Millennials find the convenience of booking appointments online and making payments online appealing. According to one millennial respondent, “Using technology gives me the confidence that a company is up-to-date, which means that their technology of extermination is also modern, so I know that they’re plugged in, so to speak.”PUBLIC HEALTH. Protecting properties and homeowners from public health threats posed by pests is a top priority of the industry, but are homeowners making the correlation between pest control and public health? Across generations, there was a low affiliation between pest control and the words “public health”; however, once prompted, each generation easily made the connection. Mosquitoes and Zika virus are a top concern for millennials, while diseases posed by cockroaches and mice resonated most with Gen Xers and baby boomers. Mosquitoes were also a concern for boomers.
Among Gen Xers, mosquitoes and ticks are considered public health risks given heightened news coverage of the pests. According to one Gen X respondent, “Mosquitoes may cause the biggest concern, but it’s still sporadic in terms of people contracting these types of diseases, closer than you’d like to hear about them. You never know what they could contract and pass on to others.” While a baby boomer respondent stated, “Roaches can carry a lot of different kinds of bacteria. You really don’t want them running around on your countertops or on your floors.”
When looking at a list of pests, respondents were asked to indicate how much of a public health concern they felt toward each one. Notably, mosquitoes, ticks, bed bugs, mice and rats were considered a strong to severe threat, while flies, occasional invaders and ants were considered little to no threat. Side note: it’s interesting that ants fall to the bottom of the list here, but were a top concern across all generations when it came to pests within the home. When discussing concern around specific infectious diseases, Zika virus and West Nile virus create the greatest concern across all generations, while worsening of allergy and asthma symptoms due to pests generates the least amount of concern.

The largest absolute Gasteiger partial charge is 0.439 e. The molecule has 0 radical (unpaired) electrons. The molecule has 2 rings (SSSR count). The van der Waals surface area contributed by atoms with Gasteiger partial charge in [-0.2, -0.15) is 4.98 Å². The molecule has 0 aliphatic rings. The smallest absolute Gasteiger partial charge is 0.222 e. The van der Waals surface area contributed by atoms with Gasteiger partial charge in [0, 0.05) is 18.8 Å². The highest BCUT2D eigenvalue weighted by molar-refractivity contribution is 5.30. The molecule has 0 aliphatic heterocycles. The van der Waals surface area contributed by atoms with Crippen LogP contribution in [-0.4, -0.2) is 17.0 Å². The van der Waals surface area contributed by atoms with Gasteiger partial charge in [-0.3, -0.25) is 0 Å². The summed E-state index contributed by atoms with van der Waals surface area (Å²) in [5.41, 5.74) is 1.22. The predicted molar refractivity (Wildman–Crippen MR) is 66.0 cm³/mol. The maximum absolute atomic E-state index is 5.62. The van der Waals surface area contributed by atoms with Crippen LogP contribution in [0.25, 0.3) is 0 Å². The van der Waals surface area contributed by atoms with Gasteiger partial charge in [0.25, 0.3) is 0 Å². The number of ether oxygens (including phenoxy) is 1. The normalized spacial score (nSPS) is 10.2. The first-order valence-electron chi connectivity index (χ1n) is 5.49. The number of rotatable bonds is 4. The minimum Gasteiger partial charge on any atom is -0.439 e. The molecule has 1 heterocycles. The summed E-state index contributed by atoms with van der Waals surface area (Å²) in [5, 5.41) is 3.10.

KEY TAKEAWAYS. So, what does this all mean for pest control companies when it comes to fine-tuning marketing efforts? Based on these findings and a stronger understanding of each target audience, here are five marketing tips for engaging with all three generations.
Focus Online. All generations are consuming and sharing information online — actively perusing company websites, searching for online reviews and engaging on social media. Update your website regularly and embrace social media. Keep content fresh, promote and share company news, post visuals and other engaging content, and share insights and advice that consumers will find valuable. With Facebook ranking as the top social media site for searching for company reviews, your company should most definitely be active on Facebook. If you already have a Company Page, ensure it’s regularly updated to keep content fresh and fans engaged.
Show Off Your Assets. Consumers all agreed that pest control professionals save them time, energy and money and they typically call for unfamiliar pest issues. Showcase that! In all marketing messaging, hone in on the convenience and time saving of hiring a professional with an emphasis on pests that respondents do not always think to call a pro for like ants, cockroaches, wasps and hornets.
Check-in with Customers. Millennials, Gen Xers and baby boomers look for experienced, trustworthy professionals who provide a work guarantee, which is commonly communicated through positive online reviews or personal recommendations. Stay up-to-speed on your company’s online review rating on sites like Yelp and Angie’s List to make note of strengths and areas of improvement. Encourage customers to leave a review once services are being wrapped up, as quantity of reviews can be just as important as the content.
Be Timely. Strategically time out marketing efforts around specific pests that are most concerning (ants, mosquitoes and spiders) during the time of year when they are most prevalent in your region. This year, consider investing in PPMA for a marketing push during Termite Awareness Week (March 11-17), National Pest Management Month (April), Bed Bug Awareness Week (June 3-9) and Rodent Awareness Week (Oct. 21-27).
Spread the Public Health Message. The average consumer does not make the connection between pest control and public health on their own; however, when prompted, consumers are able to make the connection quickly. As we well know, the threats posed by pests can lead to serious health implications. Focus marketing efforts on educating customers about infectious diseases and health concerns triggered by pests. Share information on social media and with local media outlets, and upload fresh website content focused on these topics.
FINAL THOUGHTS. PPMA’s consumer research provides a great opportunity for companies to reflect on how their target audiences view pest control and how they’re communicating with each generation, along with new strategies and tips to integrate into marketing plans and everyday service calls.